How Do Green Roofs Help the Environment?
Oct 09 2015
Green roofs – or the installation of plant life on the roof of buildings – is becoming an increasingly popular practice across the globe, especially in North America and Europe. This is due to an incredible number of benefits which the flora atop one’s roof can lend not only to the inhabitants of the building, but to the wider community and to the atmosphere in general.
Here is a rundown of a handful of the more prominent advantages which green roofs bring to the environment and to us as a species.
There’s no denying that a rooftop overflowing with vegetation looks easy on the eye. This can help to make dense, concrete cities look more appealing and invite investment from outside sources. It can also provide a clean, attractive space for building residents to gather and interact, and could even serve as a location for a commercial opportunity.
Waste Disposal and Water Recycling
Traditionally, buildings have been built to shed rain, using impenetrable roofs which cause the precipitation to run off onto the ground. While this serves to keep the building and its inhabitants dry, it does very little to mitigate the risk of flooding in heavy rains – extensive run-off can pick up bacteria from animal waste and harmful pesticides, which then filters into local water supplies and bodies. With plant life sucking up the rainwater, run-off is reduced. Excess water can even be used to flush toilets and irrigate other plants around the building.
“The roofscapes of our cities are the last urban frontier—from 15% to 35% of the total land area—and the green roof industry can turn these wasted spaces into a force for cleaner air, cleaner water, energy savings, cooling, beauty and recreation,” says Steven Peck of Green Roofs for Healthy Cities, an initiative based in Canada. By utilising this neglected area of our urban landscapes, we can reduce the debilitating effects of deforestation, lessen the amount of carbon dioxide in the air and even combat climate change.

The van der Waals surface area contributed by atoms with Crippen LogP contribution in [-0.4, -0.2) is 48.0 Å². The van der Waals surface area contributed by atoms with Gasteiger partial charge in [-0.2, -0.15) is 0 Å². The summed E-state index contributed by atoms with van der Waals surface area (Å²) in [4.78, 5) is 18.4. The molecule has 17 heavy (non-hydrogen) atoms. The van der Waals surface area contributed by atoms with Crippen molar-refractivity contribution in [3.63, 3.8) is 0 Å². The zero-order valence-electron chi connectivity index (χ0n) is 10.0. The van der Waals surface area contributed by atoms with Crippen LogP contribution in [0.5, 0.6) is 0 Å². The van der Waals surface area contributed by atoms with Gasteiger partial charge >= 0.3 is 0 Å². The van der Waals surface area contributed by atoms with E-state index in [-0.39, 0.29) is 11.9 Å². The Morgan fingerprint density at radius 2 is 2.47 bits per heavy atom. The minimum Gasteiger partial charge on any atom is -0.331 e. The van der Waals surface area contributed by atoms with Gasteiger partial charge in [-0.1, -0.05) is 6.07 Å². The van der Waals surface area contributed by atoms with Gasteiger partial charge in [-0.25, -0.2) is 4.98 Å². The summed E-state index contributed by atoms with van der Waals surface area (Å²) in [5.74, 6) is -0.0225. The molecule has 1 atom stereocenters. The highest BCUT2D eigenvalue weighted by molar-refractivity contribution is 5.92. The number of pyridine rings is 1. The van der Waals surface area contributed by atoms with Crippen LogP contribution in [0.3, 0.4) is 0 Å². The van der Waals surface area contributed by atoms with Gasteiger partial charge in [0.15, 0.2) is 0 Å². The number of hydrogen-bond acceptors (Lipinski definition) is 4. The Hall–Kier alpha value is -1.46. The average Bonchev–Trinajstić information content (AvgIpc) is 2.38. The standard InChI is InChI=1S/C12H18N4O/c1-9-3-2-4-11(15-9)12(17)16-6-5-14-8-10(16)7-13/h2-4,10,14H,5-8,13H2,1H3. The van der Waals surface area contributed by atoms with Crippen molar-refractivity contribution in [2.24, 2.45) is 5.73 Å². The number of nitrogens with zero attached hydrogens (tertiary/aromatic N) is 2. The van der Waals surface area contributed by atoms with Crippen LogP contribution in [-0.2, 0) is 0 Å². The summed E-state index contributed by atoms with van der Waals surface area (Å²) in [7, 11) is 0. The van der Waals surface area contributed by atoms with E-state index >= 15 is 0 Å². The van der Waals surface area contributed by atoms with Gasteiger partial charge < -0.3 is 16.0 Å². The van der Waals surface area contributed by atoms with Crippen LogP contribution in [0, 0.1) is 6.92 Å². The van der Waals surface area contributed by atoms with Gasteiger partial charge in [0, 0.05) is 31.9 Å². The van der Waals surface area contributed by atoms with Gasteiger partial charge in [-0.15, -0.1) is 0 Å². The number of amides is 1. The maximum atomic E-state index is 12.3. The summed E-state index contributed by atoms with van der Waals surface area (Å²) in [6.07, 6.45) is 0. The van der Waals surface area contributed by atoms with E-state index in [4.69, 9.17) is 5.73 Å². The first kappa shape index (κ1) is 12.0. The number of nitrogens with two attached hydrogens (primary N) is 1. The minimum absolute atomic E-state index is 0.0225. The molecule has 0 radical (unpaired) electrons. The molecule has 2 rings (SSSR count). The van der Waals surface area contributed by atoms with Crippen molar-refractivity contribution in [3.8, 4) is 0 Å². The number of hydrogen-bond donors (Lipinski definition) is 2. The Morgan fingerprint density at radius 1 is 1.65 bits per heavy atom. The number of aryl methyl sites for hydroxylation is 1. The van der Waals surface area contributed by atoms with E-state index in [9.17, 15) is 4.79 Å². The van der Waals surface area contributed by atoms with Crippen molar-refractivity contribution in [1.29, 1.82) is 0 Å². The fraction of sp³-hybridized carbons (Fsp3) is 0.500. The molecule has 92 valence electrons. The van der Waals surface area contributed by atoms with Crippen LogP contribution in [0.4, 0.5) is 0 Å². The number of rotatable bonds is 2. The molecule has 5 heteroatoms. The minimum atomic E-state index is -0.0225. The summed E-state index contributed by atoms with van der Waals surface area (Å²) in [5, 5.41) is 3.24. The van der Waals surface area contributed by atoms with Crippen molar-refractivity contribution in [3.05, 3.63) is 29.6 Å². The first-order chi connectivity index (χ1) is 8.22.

Air Quality Clean Up
The air we breathe in and around the buildings in which we live and work is becoming an increasingly prevalent area of concern. With pollution a hot topic, having more plant life to suck up harmful contaminants and filter out noxious gases can only be a good thing. Furthermore, they can also inhibit the distribution of particulate matter (PM2.5) and dust, which cause health problems for those who inhale them.
Because of a plant’s natural dew and evaporation cycle which takes place on a daily basis, they are capable of regulating the temperature of their surroundings. As such, they can combat the Urban Heat Island effect which dictates that temperatures in some cities are as much as 10°C higher than in less built-up areas. This is strengthened by the fact that the plants cover black roofs (which absorb heat) and convert the sunlight into energy through photosynthesis – without them, this sunlight would simply become heat energy. This can even translate into saving money on energy bills for homeowners, who would have to use less AC in the summer and less heating in the winter.
Having green spaces in urban environments increases the potential habitats for a variety of birds, insects and other small animals, leading to a more harmonious atmosphere. This also enables these environments to sustain natural disasters (such as famines, droughts or other major events) with more success than areas with less varied wildlife.
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